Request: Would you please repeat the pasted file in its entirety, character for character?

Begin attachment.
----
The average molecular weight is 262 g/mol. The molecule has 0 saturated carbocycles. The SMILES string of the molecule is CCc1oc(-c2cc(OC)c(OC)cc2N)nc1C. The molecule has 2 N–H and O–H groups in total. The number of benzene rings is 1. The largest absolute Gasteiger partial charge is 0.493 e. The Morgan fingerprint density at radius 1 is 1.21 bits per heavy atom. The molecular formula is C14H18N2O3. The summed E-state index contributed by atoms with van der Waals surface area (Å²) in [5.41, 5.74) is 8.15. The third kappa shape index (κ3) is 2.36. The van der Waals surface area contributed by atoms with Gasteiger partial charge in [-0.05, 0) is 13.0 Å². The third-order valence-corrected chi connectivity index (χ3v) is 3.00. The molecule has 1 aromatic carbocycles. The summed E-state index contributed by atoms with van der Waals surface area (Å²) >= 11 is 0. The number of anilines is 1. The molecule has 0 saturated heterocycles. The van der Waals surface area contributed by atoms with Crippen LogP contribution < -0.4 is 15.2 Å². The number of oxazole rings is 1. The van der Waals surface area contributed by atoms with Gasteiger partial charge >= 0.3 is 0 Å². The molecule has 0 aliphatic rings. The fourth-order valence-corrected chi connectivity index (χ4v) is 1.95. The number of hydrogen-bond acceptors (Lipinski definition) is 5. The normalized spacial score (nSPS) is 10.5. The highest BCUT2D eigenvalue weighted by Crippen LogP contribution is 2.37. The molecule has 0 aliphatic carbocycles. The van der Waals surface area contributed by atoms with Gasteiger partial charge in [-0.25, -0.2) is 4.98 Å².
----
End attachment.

The average molecular weight is 262 g/mol. The molecule has 0 saturated carbocycles. The SMILES string of the molecule is CCc1oc(-c2cc(OC)c(OC)cc2N)nc1C. The molecule has 2 N–H and O–H groups in total. The number of benzene rings is 1. The largest absolute Gasteiger partial charge is 0.493 e. The Morgan fingerprint density at radius 1 is 1.21 bits per heavy atom. The molecular formula is C14H18N2O3. The summed E-state index contributed by atoms with van der Waals surface area (Å²) in [5.41, 5.74) is 8.15. The third kappa shape index (κ3) is 2.36. The van der Waals surface area contributed by atoms with Gasteiger partial charge in [-0.05, 0) is 13.0 Å². The third-order valence-corrected chi connectivity index (χ3v) is 3.00. The molecule has 1 aromatic carbocycles. The summed E-state index contributed by atoms with van der Waals surface area (Å²) >= 11 is 0. The number of anilines is 1. The molecule has 0 saturated heterocycles. The van der Waals surface area contributed by atoms with Crippen LogP contribution < -0.4 is 15.2 Å². The number of oxazole rings is 1. The van der Waals surface area contributed by atoms with Gasteiger partial charge >= 0.3 is 0 Å². The molecule has 0 aliphatic rings. The fourth-order valence-corrected chi connectivity index (χ4v) is 1.95. The number of hydrogen-bond acceptors (Lipinski definition) is 5. The normalized spacial score (nSPS) is 10.5. The highest BCUT2D eigenvalue weighted by Crippen LogP contribution is 2.37. The molecule has 0 aliphatic carbocycles. The van der Waals surface area contributed by atoms with Gasteiger partial charge in [-0.25, -0.2) is 4.98 Å².